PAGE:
> Ask a Question > Fix It Forum > Sort Of ...
Login | Register

Sort Of ...

Posted by Jay J on August 26th, 1998 08:47 AM
In reply to Shutoff valve for washing machine by C. Kelly on August 25th, 1998 10:17 PM [Go to top of thread]


I solved a similiar problem.

I had to cut the 1/2" copper pipe that ran from the 3/4" line to the washer machine and install ball-valve shut-offs. I don't know of anything that's made to hook directly to the washer machine, the supply lines, or the copper pipe to allow you to shut off the water. Perhaps someone out there knows of something. Again, I had to install my own ball-valve shut-offs.

Until I did this job, I shut off the main supply at the water mater. I didn't like doing that so I installed the valves. One tip for you. Since it's likely you or someone you ask is going to be installing shut-offs, I suggest you don't use gate valves. Use ball-valves. Also, when sodering, after you cut the pipe, if possible, pull down just a little on the supply-side of the cut pipe to make sure all the water is out of it. You see, when you heat the pipe for soldering, water will be drawn to the heat and you'll get steam. This effect will prevent a 'clean' joint. So you need to get the water out of the pipe. You'll more than likely have to shut off the water at the meter to do this. One trick plumbers use is they stuff a piece of a piece of bread in the supply-side pipe to prevent water from being drawn to the heat source (if there's any residual water in the pipe). When the soldering is finished, water pressure will soften the bread and push it through the line. Just be sure the 'other end' is emptying into a bucket and you eventually see the bread. You don't need much bread! Oh, and be sure to also empty out the water on the 'downhill' side of you pipe cut too. Don't forget to turn on the main, VERY SLOWLY, when you're testing the flow.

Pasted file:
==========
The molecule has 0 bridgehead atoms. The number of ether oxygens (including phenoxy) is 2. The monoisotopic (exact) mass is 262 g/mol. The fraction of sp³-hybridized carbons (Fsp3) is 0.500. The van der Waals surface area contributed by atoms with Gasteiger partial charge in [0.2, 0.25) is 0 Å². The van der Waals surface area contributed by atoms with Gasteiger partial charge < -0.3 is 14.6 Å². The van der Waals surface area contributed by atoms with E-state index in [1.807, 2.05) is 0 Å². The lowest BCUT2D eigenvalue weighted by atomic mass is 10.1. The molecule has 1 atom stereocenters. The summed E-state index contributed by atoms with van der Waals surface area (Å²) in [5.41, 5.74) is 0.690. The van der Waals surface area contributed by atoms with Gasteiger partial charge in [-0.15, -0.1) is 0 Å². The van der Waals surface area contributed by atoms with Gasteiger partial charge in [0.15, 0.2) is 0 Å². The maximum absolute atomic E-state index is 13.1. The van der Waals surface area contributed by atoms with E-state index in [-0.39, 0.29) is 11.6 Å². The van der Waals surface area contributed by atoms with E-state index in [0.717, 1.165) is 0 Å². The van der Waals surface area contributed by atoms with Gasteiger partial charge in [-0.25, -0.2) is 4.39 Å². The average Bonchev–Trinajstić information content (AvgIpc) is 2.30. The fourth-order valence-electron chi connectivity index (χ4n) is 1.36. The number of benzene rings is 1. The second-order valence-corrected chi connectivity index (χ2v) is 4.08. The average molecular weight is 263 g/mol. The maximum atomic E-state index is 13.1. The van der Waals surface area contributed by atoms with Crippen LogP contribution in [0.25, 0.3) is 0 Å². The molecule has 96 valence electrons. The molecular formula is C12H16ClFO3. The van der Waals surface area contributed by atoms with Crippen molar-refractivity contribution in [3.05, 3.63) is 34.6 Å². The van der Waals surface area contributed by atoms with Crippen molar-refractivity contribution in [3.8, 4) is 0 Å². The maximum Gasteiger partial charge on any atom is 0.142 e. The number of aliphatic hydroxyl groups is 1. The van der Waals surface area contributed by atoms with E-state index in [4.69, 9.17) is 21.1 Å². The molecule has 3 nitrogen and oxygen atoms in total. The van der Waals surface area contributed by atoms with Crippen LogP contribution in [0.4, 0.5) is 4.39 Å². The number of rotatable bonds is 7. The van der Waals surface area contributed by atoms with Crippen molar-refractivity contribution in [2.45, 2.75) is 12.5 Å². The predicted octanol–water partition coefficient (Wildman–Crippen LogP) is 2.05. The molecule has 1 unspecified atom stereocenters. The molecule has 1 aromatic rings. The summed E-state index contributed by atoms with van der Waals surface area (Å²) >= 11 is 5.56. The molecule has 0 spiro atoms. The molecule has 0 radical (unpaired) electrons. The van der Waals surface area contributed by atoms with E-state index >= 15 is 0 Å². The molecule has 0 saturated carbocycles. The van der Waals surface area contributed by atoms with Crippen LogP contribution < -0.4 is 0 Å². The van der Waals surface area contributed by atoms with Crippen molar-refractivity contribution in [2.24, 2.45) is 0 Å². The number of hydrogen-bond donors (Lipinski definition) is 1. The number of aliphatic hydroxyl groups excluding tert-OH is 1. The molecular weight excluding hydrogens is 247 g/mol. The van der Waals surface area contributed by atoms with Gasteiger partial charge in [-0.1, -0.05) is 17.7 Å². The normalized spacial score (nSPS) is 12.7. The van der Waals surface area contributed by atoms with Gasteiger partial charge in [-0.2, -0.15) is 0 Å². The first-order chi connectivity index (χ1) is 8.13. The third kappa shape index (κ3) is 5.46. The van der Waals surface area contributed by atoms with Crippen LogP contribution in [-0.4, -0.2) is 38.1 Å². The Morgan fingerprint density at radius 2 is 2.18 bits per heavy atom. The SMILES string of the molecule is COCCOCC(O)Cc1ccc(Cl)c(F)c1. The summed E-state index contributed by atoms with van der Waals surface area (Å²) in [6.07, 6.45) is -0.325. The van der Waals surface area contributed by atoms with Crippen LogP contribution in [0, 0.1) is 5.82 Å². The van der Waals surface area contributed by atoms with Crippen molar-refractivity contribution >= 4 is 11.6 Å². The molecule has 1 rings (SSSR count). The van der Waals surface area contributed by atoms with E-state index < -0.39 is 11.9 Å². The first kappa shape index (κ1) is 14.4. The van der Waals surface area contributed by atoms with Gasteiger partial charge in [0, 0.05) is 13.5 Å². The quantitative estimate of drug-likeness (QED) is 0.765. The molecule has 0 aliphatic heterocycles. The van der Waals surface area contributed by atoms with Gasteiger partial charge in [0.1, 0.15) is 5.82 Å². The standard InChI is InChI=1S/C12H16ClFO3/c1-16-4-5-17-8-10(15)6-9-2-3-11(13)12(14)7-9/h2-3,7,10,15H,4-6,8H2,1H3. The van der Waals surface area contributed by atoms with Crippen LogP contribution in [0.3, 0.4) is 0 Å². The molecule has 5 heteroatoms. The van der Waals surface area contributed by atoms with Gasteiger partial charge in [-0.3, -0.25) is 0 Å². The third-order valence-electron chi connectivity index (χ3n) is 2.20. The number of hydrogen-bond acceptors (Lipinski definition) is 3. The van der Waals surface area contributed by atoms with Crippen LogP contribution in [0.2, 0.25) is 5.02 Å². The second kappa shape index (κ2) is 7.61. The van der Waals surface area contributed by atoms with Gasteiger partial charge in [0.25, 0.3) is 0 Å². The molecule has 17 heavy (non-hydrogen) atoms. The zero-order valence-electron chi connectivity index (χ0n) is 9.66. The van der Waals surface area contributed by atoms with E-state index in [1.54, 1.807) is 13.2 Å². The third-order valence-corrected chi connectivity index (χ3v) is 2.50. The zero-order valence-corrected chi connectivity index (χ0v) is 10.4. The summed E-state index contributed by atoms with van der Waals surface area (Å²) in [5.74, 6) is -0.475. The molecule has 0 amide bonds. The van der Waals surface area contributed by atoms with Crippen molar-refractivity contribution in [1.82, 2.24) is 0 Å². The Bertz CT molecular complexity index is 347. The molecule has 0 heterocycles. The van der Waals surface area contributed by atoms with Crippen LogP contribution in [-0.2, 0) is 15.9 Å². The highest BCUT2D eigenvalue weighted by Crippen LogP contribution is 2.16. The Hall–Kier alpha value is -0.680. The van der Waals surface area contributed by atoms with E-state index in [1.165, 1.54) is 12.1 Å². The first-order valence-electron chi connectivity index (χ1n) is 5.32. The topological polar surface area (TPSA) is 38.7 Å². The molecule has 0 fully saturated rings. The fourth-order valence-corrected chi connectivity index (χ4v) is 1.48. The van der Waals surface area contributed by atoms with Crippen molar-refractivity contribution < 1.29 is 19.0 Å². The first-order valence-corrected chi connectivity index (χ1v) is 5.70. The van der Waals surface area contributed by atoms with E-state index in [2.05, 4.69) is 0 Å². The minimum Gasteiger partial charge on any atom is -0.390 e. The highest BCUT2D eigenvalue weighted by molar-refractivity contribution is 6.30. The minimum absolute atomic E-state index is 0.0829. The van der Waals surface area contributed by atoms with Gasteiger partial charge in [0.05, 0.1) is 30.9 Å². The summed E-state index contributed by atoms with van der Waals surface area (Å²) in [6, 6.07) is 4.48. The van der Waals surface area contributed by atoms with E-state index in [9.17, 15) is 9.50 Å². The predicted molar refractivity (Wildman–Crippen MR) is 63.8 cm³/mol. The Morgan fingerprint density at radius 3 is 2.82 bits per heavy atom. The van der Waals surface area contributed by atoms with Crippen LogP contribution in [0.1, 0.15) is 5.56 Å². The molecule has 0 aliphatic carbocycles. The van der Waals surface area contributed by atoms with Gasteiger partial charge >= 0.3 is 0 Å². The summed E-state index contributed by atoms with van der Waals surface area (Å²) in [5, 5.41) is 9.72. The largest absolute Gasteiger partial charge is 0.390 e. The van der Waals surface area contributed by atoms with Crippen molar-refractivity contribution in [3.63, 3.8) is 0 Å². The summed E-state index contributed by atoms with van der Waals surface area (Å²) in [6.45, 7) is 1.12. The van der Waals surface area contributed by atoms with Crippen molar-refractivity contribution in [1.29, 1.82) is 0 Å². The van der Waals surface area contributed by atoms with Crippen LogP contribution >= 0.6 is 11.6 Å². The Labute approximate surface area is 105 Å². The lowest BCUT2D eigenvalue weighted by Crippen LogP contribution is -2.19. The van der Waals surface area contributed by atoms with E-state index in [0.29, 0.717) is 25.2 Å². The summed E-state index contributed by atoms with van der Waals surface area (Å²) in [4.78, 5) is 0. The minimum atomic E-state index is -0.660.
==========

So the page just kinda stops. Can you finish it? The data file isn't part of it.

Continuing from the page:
My best to ya and hope this helps. It's a small world when you (really 'I') know 2 homes that had water in the basement from supply hoses that broke. In both cases, they were hard and brittle. You should change them every few years because there isn't anything preventing the hoses from breaking while you're doing a wash and you're home!!! If the hose is not soft (like when you buy it), replace them BOTH. The heat and the cold will wear out the hose over time. They're not that expensive.

Jay J

Was this post helpful? Yes: or No:

Topic History:

Topic Follow-ups:

About  | FAQ  | Contact  | Sitemap  | Privacy Policy  | Terms of Use  | Help

© 2016 Renovate Your World LLC